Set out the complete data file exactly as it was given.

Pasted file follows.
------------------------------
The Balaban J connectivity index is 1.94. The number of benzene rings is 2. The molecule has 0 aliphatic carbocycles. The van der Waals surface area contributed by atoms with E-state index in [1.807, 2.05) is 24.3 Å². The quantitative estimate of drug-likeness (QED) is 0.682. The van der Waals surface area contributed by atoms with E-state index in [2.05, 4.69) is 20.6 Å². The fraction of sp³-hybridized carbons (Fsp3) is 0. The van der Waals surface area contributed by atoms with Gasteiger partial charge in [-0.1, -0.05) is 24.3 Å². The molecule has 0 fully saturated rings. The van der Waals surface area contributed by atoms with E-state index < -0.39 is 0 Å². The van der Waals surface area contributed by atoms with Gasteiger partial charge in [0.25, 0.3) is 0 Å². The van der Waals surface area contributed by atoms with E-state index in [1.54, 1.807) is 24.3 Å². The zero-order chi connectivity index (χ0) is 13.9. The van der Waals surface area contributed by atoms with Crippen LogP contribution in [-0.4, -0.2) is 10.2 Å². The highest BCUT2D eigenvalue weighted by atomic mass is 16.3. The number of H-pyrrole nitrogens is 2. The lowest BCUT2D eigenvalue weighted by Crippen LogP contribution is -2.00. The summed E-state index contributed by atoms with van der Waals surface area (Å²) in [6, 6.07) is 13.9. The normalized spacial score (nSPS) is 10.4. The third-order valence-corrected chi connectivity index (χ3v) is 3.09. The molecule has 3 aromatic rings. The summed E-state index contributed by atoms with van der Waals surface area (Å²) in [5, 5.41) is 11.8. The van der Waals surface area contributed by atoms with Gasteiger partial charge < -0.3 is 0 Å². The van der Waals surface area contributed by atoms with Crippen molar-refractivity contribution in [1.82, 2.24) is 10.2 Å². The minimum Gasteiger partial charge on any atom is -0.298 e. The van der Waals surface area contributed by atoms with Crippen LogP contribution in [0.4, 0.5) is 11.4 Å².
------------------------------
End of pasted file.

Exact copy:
The Balaban J connectivity index is 1.94. The number of benzene rings is 2. The molecule has 0 aliphatic carbocycles. The van der Waals surface area contributed by atoms with E-state index in [1.807, 2.05) is 24.3 Å². The quantitative estimate of drug-likeness (QED) is 0.682. The van der Waals surface area contributed by atoms with E-state index in [2.05, 4.69) is 20.6 Å². The fraction of sp³-hybridized carbons (Fsp3) is 0. The van der Waals surface area contributed by atoms with Gasteiger partial charge in [-0.1, -0.05) is 24.3 Å². The molecule has 0 fully saturated rings. The van der Waals surface area contributed by atoms with E-state index < -0.39 is 0 Å². The van der Waals surface area contributed by atoms with Gasteiger partial charge in [0.25, 0.3) is 0 Å². The van der Waals surface area contributed by atoms with E-state index in [1.54, 1.807) is 24.3 Å². The zero-order chi connectivity index (χ0) is 13.9. The van der Waals surface area contributed by atoms with Crippen LogP contribution in [-0.4, -0.2) is 10.2 Å². The highest BCUT2D eigenvalue weighted by atomic mass is 16.3. The number of H-pyrrole nitrogens is 2. The lowest BCUT2D eigenvalue weighted by Crippen LogP contribution is -2.00. The summed E-state index contributed by atoms with van der Waals surface area (Å²) in [6, 6.07) is 13.9. The normalized spacial score (nSPS) is 10.4. The third-order valence-corrected chi connectivity index (χ3v) is 3.09. The molecule has 3 aromatic rings. The summed E-state index contributed by atoms with van der Waals surface area (Å²) in [5, 5.41) is 11.8. The van der Waals surface area contributed by atoms with Gasteiger partial charge < -0.3 is 0 Å². The van der Waals surface area contributed by atoms with Crippen molar-refractivity contribution in [1.82, 2.24) is 10.2 Å². The minimum Gasteiger partial charge on any atom is -0.298 e. The van der Waals surface area contributed by atoms with Crippen LogP contribution in [0.4, 0.5) is 11.4 Å².